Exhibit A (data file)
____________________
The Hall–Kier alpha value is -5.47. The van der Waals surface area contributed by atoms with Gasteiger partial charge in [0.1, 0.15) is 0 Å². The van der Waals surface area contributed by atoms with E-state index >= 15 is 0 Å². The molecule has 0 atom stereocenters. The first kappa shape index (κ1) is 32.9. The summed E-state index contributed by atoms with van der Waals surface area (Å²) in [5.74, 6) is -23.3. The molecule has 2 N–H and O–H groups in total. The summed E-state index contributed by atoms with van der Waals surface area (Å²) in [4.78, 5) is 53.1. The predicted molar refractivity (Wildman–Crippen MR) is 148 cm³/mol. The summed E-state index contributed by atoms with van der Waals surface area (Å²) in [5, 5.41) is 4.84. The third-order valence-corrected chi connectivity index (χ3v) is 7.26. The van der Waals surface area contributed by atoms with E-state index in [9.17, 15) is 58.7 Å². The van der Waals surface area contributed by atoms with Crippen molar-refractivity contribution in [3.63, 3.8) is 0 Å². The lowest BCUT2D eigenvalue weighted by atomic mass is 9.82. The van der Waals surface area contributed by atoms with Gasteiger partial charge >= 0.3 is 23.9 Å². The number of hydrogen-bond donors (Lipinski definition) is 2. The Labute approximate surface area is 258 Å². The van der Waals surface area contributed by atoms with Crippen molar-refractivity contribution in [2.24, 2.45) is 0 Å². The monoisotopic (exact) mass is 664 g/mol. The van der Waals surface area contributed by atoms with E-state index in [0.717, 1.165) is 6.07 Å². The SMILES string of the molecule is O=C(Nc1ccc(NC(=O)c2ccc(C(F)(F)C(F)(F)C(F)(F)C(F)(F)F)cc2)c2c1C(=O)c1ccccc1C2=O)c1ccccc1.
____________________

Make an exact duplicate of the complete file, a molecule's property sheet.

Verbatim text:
The Hall–Kier alpha value is -5.47. The van der Waals surface area contributed by atoms with Gasteiger partial charge in [0.1, 0.15) is 0 Å². The van der Waals surface area contributed by atoms with E-state index >= 15 is 0 Å². The molecule has 0 atom stereocenters. The first kappa shape index (κ1) is 32.9. The summed E-state index contributed by atoms with van der Waals surface area (Å²) in [5.74, 6) is -23.3. The molecule has 2 N–H and O–H groups in total. The summed E-state index contributed by atoms with van der Waals surface area (Å²) in [4.78, 5) is 53.1. The predicted molar refractivity (Wildman–Crippen MR) is 148 cm³/mol. The summed E-state index contributed by atoms with van der Waals surface area (Å²) in [5, 5.41) is 4.84. The third-order valence-corrected chi connectivity index (χ3v) is 7.26. The van der Waals surface area contributed by atoms with E-state index in [9.17, 15) is 58.7 Å². The van der Waals surface area contributed by atoms with Crippen molar-refractivity contribution in [3.63, 3.8) is 0 Å². The lowest BCUT2D eigenvalue weighted by atomic mass is 9.82. The van der Waals surface area contributed by atoms with Gasteiger partial charge >= 0.3 is 23.9 Å². The number of hydrogen-bond donors (Lipinski definition) is 2. The Labute approximate surface area is 258 Å². The van der Waals surface area contributed by atoms with Crippen molar-refractivity contribution in [2.24, 2.45) is 0 Å². The monoisotopic (exact) mass is 664 g/mol. The van der Waals surface area contributed by atoms with E-state index in [0.717, 1.165) is 6.07 Å². The SMILES string of the molecule is O=C(Nc1ccc(NC(=O)c2ccc(C(F)(F)C(F)(F)C(F)(F)C(F)(F)F)cc2)c2c1C(=O)c1ccccc1C2=O)c1ccccc1.